Many companies are looking to increase their presence at marketing events in 2014 – and goodness knows there are no shortage of organisers, eager to take your money. How can you set a clear strategy, and decide which ones are right for you?
Getting the best return from your events budget is part science, part art. Many companies simply stick with what they’ve always done, or the same shows where all their competitors are seen.
There’s nothing wrong with that, if it really suits your business objectives – but often, it won’t, and now is a great time to check. Follow these five simple steps when you’re choosing where to spend that budget, and you won’t go far wrong…
Step 1: Prioritise your objectives.
Before you even begin to decide which events you’ll attend, be very clear about what you want to achieve. Do you need contacts for your database, or to build brand awareness? Nurture existing relationships, or generate leads?
Of course, it’s all too easy to say “Yes – we want all of those”. So write them down, and force yourself to rank them in priority order.
Step 2: Think About The Format
Now, look at your list. What kind of event will give you the best chance of achieving your top priorities? For example, focused, meetings-based events could offer you guaranteed meetings with prospects, whereas large, trade exhibitions give you access to make initial contact a broader audience.
Step 3: Listen to your audience.
There’s a lot of useful research you can do without leaving your desk. Look at discussions in industry publications, and find out which LinkedIn groups your target market have joined.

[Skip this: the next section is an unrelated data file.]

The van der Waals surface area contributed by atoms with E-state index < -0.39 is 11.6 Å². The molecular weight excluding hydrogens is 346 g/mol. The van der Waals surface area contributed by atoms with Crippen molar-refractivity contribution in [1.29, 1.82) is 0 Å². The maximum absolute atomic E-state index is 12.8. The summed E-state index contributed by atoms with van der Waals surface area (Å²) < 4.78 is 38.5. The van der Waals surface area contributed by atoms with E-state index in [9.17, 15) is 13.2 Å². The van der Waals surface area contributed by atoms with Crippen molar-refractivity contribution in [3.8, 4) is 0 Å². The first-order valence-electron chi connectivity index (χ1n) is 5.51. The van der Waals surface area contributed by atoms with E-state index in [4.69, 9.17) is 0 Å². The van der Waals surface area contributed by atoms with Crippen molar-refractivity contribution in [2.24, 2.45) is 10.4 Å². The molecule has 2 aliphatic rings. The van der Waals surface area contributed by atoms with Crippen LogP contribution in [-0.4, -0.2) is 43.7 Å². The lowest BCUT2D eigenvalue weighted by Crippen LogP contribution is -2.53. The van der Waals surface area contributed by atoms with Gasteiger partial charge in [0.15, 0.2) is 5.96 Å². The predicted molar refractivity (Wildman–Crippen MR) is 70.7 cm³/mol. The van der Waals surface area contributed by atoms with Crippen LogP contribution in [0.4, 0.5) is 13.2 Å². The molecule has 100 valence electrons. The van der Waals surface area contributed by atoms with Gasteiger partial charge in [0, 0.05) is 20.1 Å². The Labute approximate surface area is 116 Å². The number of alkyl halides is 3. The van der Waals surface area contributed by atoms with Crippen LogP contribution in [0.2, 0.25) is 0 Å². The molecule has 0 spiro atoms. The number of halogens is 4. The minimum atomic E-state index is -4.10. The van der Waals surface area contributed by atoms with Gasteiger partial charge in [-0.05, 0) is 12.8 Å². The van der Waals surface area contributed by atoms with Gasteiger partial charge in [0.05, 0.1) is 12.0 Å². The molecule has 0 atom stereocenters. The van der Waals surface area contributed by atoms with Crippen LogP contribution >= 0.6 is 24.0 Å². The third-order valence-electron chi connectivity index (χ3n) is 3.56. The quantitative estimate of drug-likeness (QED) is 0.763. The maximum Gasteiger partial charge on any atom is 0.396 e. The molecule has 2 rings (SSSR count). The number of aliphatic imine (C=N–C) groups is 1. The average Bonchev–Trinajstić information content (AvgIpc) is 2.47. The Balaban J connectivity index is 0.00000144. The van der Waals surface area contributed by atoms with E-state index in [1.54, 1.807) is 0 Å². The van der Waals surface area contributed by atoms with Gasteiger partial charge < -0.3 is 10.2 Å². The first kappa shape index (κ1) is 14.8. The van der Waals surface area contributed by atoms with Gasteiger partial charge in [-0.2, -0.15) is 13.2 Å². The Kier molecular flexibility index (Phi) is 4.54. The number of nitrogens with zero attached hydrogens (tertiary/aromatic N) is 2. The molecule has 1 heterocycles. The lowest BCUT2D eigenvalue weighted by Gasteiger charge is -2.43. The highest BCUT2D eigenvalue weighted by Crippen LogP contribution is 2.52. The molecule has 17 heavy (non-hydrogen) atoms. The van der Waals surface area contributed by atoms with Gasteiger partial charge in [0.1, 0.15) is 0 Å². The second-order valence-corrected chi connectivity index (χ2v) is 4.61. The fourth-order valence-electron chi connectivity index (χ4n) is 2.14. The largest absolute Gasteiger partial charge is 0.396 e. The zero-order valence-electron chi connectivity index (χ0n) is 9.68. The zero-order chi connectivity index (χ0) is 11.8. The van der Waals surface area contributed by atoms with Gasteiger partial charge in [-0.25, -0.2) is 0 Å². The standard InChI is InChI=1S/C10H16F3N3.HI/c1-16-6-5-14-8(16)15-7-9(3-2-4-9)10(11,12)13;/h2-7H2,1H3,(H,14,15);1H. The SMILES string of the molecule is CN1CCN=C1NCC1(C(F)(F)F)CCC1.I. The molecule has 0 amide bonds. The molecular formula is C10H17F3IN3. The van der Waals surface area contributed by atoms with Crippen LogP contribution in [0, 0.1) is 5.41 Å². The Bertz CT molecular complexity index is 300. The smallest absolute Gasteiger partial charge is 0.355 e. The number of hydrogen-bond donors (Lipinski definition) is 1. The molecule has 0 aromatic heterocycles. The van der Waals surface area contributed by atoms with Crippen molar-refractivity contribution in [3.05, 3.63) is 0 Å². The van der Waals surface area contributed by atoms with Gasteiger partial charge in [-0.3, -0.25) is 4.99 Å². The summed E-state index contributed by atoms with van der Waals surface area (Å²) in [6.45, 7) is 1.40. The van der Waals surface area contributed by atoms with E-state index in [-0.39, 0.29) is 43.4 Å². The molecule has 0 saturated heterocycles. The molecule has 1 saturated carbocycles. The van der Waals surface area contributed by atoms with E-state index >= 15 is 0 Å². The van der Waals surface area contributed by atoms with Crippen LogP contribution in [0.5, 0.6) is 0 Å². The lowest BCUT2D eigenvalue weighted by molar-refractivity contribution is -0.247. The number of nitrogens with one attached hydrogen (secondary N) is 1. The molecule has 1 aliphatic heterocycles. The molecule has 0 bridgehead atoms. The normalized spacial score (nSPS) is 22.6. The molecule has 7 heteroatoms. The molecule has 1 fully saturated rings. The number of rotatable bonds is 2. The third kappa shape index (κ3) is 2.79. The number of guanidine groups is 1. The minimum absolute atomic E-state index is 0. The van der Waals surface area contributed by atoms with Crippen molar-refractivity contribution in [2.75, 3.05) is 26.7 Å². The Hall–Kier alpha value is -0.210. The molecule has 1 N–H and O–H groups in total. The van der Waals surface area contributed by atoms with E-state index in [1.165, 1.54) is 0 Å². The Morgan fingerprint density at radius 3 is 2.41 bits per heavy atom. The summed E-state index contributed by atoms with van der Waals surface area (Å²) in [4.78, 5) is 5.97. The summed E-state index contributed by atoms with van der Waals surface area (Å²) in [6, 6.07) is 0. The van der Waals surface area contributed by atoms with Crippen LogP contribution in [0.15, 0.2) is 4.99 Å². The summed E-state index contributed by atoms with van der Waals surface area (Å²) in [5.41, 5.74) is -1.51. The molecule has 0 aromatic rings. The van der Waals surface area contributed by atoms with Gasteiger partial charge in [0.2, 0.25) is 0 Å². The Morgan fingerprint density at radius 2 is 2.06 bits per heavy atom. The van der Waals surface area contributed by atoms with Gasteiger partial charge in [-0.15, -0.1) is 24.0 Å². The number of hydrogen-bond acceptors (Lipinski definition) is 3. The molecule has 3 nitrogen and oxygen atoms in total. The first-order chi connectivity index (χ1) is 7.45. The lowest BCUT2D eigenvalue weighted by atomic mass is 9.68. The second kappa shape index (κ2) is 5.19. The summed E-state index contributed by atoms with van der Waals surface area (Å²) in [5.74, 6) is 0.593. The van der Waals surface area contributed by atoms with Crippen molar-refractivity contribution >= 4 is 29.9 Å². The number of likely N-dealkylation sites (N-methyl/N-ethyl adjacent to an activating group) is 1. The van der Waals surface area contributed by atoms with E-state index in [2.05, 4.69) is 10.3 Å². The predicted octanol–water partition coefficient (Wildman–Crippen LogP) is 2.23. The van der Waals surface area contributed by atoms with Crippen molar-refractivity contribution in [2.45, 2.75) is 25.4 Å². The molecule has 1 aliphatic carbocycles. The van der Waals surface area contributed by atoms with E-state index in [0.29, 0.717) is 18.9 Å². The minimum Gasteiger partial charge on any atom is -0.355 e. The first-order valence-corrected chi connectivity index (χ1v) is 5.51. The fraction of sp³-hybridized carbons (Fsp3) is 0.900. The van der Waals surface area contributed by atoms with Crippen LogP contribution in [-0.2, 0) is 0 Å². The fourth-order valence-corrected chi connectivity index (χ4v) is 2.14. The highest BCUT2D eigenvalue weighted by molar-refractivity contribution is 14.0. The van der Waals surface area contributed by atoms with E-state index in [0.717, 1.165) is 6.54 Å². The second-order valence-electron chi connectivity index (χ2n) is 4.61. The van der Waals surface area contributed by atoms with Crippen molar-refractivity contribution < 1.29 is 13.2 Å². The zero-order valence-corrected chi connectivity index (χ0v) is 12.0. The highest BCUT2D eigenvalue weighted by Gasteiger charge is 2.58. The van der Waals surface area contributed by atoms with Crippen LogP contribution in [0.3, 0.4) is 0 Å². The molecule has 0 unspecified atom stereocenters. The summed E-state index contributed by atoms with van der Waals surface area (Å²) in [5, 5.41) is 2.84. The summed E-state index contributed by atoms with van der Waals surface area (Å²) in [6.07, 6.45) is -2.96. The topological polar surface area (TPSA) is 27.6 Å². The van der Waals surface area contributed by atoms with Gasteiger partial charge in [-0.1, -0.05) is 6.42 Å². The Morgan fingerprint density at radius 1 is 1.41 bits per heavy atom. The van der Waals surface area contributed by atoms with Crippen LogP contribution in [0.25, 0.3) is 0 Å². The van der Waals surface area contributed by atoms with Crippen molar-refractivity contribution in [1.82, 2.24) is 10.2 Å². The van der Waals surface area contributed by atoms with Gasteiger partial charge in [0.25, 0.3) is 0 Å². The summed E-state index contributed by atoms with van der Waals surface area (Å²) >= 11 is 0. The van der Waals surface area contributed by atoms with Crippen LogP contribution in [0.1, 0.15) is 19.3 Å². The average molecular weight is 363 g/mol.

If you have a list of potential customers, follow them on social media: you’ll get a great sense of the kinds of subject that interest them, and you might pick up some clues about which events they’re planning to attend.
Step 4: Define other criteria
Amid all the nuggets of information an event will offer you, work out which make a difference to your objectives. If brand reputation and smooth running are crucial, ask whether it’s run before, and who the other exhibitors are.
Likewise, if audience size and targeting is important, think about what kind of footfall you want to see, and whether it’s audited. Are the visitors so motivated they pay to attend?
Step 5: Plan Your Follow-up
No event will deliver a return in isolation: it’s important to understand where it fits in the bigger picture of your sales and marketing. In particular, once you’ve attended, made your contacts or held your meetings, what are you going to do next – to make sure that all translates into the biggest possible business benefit?
Preparing your follow-up well before the event means you’re ready to deliver in an impressive, timely way before you’re forgotten… and also means you can talk confidently during the show about when they’ll hear from you next.
We hope this gives you a good starting point for next year’s event decisions. However, if you’re still in two minds about something, we’ve loads of experience here at Outsourced Events, and we’re very happy to act as a sounding board. Give Denise Sharpe a quick call, on 0208 995 9495 or email firstname.lastname@example.org.